Marxism in the United States: Remapping the History of the American Left

By Paul Buhle | Go to book overview

Conclusion

As we look back at American Marxism from the vantage-point of 1990, familiar themes resonate. What should have been clear a quarter-century ago has now become unavoidable. Amid another generation of revanchist (generally neo-conservative or neo-liberal) scholarly and institutional threats from the Right, the incorporation of Left insights into theory has, although just barely, begun in earnest.

The appeals for a return from history's galut [exile], and for a movement through history toward a multi-racial, multi-cultural, gender-egalitarian society, have been, as we have seen, twin themes of redemption. Counterpoints to the 'American Assumption' of a timeless, virtuous, bourgeois society immune to the Old World's ills, these two perspectives provided native- born Americans and waves of immigrants with chiliastic anti- capitalist appeals, and with 'scientific' socialist rationale. Their greatest limitation lay not in the ideas themselves, but in the system's expansive, self-recuperative powers. 1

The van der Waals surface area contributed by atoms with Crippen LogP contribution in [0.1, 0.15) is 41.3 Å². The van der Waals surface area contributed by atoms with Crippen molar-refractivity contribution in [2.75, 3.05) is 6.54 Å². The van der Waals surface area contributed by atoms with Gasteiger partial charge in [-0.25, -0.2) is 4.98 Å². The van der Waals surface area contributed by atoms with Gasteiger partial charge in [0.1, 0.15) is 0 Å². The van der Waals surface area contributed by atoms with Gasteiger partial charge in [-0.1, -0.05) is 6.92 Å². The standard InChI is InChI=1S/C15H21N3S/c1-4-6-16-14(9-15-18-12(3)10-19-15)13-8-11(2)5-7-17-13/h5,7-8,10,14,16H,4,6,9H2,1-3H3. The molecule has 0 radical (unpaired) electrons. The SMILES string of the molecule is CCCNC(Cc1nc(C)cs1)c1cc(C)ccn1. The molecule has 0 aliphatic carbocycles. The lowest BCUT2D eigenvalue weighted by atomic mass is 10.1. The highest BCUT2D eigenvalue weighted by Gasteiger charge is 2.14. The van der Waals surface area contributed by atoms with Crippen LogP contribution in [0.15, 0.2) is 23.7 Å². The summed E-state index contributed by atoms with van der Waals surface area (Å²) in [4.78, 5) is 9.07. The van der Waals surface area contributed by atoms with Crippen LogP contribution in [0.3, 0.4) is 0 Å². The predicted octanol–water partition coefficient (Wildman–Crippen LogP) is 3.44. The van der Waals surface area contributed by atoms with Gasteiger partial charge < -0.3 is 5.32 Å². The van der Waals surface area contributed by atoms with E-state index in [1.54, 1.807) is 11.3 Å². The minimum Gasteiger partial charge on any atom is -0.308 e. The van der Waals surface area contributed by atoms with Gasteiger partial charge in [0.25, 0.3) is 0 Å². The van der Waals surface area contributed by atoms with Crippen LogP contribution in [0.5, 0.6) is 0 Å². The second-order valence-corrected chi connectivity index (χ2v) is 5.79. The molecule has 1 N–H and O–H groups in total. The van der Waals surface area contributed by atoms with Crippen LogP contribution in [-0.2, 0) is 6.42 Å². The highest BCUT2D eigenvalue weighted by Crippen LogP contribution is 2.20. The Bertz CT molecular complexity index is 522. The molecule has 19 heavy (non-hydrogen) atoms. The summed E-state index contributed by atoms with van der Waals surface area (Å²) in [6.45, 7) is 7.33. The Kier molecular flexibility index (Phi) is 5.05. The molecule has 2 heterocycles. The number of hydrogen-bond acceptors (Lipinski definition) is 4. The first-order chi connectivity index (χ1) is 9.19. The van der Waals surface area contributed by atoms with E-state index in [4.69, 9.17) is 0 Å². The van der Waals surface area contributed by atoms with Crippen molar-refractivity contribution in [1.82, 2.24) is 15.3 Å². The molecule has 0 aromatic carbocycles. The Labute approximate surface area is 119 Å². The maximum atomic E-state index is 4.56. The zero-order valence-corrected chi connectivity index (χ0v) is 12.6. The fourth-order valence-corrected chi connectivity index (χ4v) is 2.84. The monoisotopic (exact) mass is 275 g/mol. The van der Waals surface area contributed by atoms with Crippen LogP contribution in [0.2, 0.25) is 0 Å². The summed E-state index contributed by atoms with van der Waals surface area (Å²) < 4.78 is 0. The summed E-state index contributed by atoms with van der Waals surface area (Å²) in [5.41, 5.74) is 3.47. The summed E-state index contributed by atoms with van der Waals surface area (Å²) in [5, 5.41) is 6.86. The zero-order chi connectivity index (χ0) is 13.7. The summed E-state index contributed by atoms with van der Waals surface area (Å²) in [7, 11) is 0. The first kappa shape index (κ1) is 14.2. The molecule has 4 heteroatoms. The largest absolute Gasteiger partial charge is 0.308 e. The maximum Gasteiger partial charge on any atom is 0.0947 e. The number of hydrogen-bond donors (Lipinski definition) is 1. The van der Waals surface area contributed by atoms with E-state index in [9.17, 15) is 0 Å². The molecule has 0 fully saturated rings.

Given the rise of the United States to economic and military world dominance--capped by the collapse of communism--we should hardly be surprised to see the Left and its intellectual efforts repeatedly marginalized over the late nineteenth and twentieth centuries. The very process of marginalization has often hidden the tracks of Left influence, by making state- sanctioned reform seem the inevitable outcome of conflict. As radicals helped launch the Republican Party and later forced laborist planks upon the local Democratic Party urban machines, Socialists acted decisively within the early AFL and Communists in the CIO and in the pre-formative civil rights movement. The conservative and bureaucratic element always

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